Another thing I liked a lot was the Principal Component Analysis (PCA) part of the paper. Basically, they gathered a collection of natural images and they generated an orthogonal basis by using PCA. This leads me to think of PCA as a way of obtaining orthogonal bases where objects have their sparsest representation (maybe I am wrong about that).

Realization of hybrid compressive imaging strategies,

Y.Li et al, at Journal of the Optical Society of America A

(featured image exctracted from Fig.2 of the manuscript)

Abstract:

The tendency of natural scenes to cluster around low frequencies is not only useful in image compression, it also can prove advantageous in novel infrared and hyperspectral image acquisition. In this paper, we exploit this signal model with two approaches to enhance the quality of compressive imaging as implemented in a single-pixel compressive camera and compare these results against purely random acquisition. We combine projection patterns that can efficiently extract the model-based information with subsequent random projections to form the hybrid pattern sets. With the first approach, we generate low-frequency patterns via a direct transform. As an alternative, we also used principal component analysis of an image library to identify the low-frequency components. We present the first (to the best of our knowledge) experimental validation of this hybrid signal model on real data. For both methods, we acquire comparable quality of reconstructions while acquiring only half the number of measurements needed by traditional random sequences. The optimal combination of hybrid patterns and the effects of noise on image reconstruction are also discussed.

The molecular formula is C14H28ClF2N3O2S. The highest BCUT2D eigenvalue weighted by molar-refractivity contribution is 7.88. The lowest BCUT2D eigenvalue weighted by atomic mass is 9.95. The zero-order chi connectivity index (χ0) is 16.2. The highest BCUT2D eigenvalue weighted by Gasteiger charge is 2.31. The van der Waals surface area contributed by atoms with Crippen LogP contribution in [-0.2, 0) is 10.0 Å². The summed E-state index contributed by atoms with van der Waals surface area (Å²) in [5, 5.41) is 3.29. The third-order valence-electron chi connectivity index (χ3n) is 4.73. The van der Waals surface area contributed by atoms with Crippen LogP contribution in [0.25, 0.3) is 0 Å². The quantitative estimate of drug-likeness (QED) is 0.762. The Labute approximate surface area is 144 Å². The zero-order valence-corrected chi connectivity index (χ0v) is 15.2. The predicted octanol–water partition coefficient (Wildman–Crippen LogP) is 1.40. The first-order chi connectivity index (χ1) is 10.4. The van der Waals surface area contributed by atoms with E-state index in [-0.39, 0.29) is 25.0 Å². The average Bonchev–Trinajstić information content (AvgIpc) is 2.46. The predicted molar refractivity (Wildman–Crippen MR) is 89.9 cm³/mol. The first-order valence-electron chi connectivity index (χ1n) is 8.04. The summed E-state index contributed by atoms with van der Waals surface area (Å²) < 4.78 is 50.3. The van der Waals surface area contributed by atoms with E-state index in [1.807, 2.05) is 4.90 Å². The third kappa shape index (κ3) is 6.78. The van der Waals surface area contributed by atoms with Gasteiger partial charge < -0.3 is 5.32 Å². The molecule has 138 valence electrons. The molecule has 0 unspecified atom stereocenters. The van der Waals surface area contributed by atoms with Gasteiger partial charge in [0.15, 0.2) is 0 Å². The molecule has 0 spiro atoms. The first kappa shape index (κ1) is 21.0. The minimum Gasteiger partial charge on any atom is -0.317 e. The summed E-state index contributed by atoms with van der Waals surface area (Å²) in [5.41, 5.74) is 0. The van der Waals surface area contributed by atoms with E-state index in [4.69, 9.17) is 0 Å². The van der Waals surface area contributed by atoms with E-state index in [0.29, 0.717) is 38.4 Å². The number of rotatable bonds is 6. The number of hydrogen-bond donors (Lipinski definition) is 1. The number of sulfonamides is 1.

Fig3_Kelly
Really nice to see that PCA gives something very similar to DCT functions. This means that compressing images with DCT is really a good choice.

Deep learning microscopy

This week a new paper by the group leaded by A. Ozcan appeared in Optica.

Deep learning microscopy,

Y. Ribenson et al, at Optica

(featured image exctracted from Fig. 6 of the supplement)

Abstract,

We demonstrate that a deep neural network can significantly improve optical microscopy, enhancing its spatial resolution over a large field of view and depth of field. After its training, the only input to this network is an image acquired using a regular optical microscope, without any changes to its design. We blindly tested this deep learning approach using various tissue samples that are imaged with low-resolution and wide-field systems, where the network rapidly outputs an image with better resolution, matching the performance of higher numerical aperture lenses and also significantly surpassing their limited field of view and depth of field. These results are significant for various fields that use microscopy tools, including, e.g., life sciences, where optical microscopy is considered as one of the most widely used and deployed techniques. Beyond such applications, the presented approach might be applicable to other imaging modalities, also spanning different parts of the electromagnetic spectrum, and can be used to design computational imagers that get better as they continue to image specimens and establish new transformations among different modes of imaging.